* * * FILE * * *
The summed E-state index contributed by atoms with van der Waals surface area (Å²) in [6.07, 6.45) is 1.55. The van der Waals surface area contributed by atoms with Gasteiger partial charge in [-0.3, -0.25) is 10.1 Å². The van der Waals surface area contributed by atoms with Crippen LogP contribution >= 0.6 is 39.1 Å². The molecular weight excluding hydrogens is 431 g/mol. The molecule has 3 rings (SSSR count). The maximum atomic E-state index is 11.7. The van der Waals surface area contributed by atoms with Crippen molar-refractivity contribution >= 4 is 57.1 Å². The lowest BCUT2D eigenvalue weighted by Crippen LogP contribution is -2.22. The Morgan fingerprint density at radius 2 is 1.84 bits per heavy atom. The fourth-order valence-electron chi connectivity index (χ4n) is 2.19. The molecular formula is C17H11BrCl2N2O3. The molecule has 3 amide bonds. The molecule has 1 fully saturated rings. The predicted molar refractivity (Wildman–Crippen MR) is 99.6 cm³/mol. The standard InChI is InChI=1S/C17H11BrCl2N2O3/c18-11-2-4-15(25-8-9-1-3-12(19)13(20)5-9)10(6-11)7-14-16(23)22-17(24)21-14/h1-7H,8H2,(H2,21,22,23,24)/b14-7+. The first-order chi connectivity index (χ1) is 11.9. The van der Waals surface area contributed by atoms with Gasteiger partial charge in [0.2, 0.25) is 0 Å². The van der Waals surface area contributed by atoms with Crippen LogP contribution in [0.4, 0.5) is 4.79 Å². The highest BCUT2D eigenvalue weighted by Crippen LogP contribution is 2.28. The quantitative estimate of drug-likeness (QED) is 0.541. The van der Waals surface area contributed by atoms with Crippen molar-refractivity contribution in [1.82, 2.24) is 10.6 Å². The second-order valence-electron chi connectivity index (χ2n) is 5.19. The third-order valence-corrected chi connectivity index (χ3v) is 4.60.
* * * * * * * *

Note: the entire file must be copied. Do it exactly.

The summed E-state index contributed by atoms with van der Waals surface area (Å²) in [6.07, 6.45) is 1.55. The van der Waals surface area contributed by atoms with Gasteiger partial charge in [-0.3, -0.25) is 10.1 Å². The van der Waals surface area contributed by atoms with Crippen LogP contribution >= 0.6 is 39.1 Å². The molecular weight excluding hydrogens is 431 g/mol. The molecule has 3 rings (SSSR count). The maximum atomic E-state index is 11.7. The van der Waals surface area contributed by atoms with Crippen molar-refractivity contribution >= 4 is 57.1 Å². The lowest BCUT2D eigenvalue weighted by Crippen LogP contribution is -2.22. The Morgan fingerprint density at radius 2 is 1.84 bits per heavy atom. The fourth-order valence-electron chi connectivity index (χ4n) is 2.19. The molecular formula is C17H11BrCl2N2O3. The molecule has 3 amide bonds. The molecule has 1 fully saturated rings. The predicted molar refractivity (Wildman–Crippen MR) is 99.6 cm³/mol. The standard InChI is InChI=1S/C17H11BrCl2N2O3/c18-11-2-4-15(25-8-9-1-3-12(19)13(20)5-9)10(6-11)7-14-16(23)22-17(24)21-14/h1-7H,8H2,(H2,21,22,23,24)/b14-7+. The first-order chi connectivity index (χ1) is 11.9. The van der Waals surface area contributed by atoms with Gasteiger partial charge in [0.2, 0.25) is 0 Å². The van der Waals surface area contributed by atoms with Crippen LogP contribution in [0.4, 0.5) is 4.79 Å². The highest BCUT2D eigenvalue weighted by Crippen LogP contribution is 2.28. The quantitative estimate of drug-likeness (QED) is 0.541. The van der Waals surface area contributed by atoms with Crippen molar-refractivity contribution in [1.82, 2.24) is 10.6 Å². The second-order valence-electron chi connectivity index (χ2n) is 5.19. The third-order valence-corrected chi connectivity index (χ3v) is 4.60.